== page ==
Australia coach Michael Cheika insisted the Wallabies were fully committed to the cause after his extraordinary revelation on the eve of their 2018 finale against England that two veteran backs had been dropped for inviting women into their hotel room.
The breach of team discipline involving Adam Ashley-Cooper and Kurtley Beale occurred after Australia’s 9-6 defeat by Wales in Cardiff on November 10.
Cheika said Friday that despite the upheaval, Australia were “more committed to going to the well than at any stage”.
The confirmation the experienced pair would not feature in Saturday’s clash at Twickenham became public on the same day star No 8 David Pocock was ruled out with a neck injury suffered in Australia’s 26-7 win over Italy last weekend in which both Ashley-Cooper and Beale played.
It is alleged the players brought women back to their hotel room https://t.co/w3GaDyK4ur
— Pundit Arena (@PunditArena) November 23, 2018
For all the two backs have exactly 200 caps between them, Cheika stressed the pair, who took part in training Friday, were not guaranteed selection against England.
– Damaging absence –
He also said he only became aware of the hotel incident earlier this week.
But Pocock’s absence is arguably more damaging to Australia’s chances of ending a tough year on a high.
“He just couldn’t get over it,” said Cheika, who had named the back-row in his starting side on Thursday. “He knows his body better than anyone and had prepared better than anyone – but he couldn’t overcome it.
“And there’s a bit of me that is relieved he came to that conclusion because he’d been copping it. He’s been getting smashed in there,” added Cheika, who has brought in Pete Samu to replaced Pocock.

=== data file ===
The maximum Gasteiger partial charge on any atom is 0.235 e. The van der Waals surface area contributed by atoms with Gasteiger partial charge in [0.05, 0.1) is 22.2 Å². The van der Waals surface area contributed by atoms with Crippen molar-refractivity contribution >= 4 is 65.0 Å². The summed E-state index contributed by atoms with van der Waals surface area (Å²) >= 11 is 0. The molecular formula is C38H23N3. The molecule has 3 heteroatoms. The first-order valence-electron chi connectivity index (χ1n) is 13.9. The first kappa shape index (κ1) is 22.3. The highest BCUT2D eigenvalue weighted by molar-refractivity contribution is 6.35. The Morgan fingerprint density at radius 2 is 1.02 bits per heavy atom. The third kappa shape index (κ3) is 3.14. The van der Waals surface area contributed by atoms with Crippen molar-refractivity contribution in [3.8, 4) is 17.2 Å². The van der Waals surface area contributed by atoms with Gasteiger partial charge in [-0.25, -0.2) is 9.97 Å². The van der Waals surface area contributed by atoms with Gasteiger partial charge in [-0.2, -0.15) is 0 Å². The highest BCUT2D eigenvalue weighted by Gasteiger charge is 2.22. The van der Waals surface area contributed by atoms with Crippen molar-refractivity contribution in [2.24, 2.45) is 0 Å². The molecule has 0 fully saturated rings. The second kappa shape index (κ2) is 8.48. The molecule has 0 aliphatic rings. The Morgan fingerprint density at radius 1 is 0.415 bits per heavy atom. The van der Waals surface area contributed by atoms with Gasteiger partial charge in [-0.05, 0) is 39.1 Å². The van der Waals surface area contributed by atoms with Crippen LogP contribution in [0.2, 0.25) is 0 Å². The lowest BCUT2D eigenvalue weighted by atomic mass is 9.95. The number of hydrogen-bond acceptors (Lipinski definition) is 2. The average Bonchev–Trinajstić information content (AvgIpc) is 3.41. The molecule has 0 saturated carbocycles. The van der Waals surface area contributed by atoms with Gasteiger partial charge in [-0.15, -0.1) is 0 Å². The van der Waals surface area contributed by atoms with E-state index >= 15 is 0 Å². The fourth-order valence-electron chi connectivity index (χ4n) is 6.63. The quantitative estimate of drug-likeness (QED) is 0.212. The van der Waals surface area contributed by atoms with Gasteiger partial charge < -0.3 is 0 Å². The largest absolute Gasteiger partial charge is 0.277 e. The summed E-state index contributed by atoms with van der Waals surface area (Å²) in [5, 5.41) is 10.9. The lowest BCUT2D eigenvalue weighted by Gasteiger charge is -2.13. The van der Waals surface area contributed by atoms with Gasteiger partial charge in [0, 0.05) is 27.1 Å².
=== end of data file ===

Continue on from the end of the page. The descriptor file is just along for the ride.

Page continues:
Australia have won just four of their 12 Tests in 2018, a worrying record ahead of next year’s World Cup in Japan, and are on a five-game losing streak against England.
But despite Friday’s upheaval, a defiant Cheika said: “I’ve got a feeling our backs were against the wall beforehand.
“But the players are committed to going to the well more than they have been at any stage this season. That’s what we need to do and we’ll love it.
“We’re going to cop a heap of grief – probably a little bit more after today for sure –- but you’ve got to love it.
“I’ve got a lot of self-belief and a lot of belief in my team and I hope I can pass more of that on to them so they can have that genuine Aussie swagger when they run on to the field.”
Prior to Friday’s extraordinary press conference, Cheika had engaged in some rather more traditional pre-match talk by suggesting England would look to tackle Australia’s play-makers late or “post delivery (ie after they had passed or kicked)”.
England, coached by ex-Australia boss Eddie Jones — a former team-mate of Cheika’s at Sydney club Randwick — have won just five of their 11 Tests this year.
But victory on Saturday would leave them with a record of three wins from four this month, with the lone loss an encouraging yet still agonising 16-15 defeat by world champions New Zealand.
An experimental England side were given a scare before 25 unanswered second-half points sealed a 35-15 win over Japan.
Jones, Australia’s coach when they lost the 2003 World Cup final to England, has strengthened his starting line-up by recalling Owen Farrell at fly-half.
Intriguingly, Farrell’s fellow England co-captain Dylan Hartley is on the bench, with Jamie George the starting hooker.
England-Australia clashes have often boiled down to a contest between Red Rose forwards and Wallaby backs, although the hosts will look to bring Manu Tuilagi off the bench in what is set to be the injury-plagued centre’s first Test in more than two years.
But a key figure up front for England will be Saracens second-row Maro Itoje.
“I think every game he looks like he’s going to become the best lock in the world, and it’s another opportunity for him to knock on the door,” said Jones.
jdg/gj (Additional editing by Sean McMahon)
© Agence France-Presse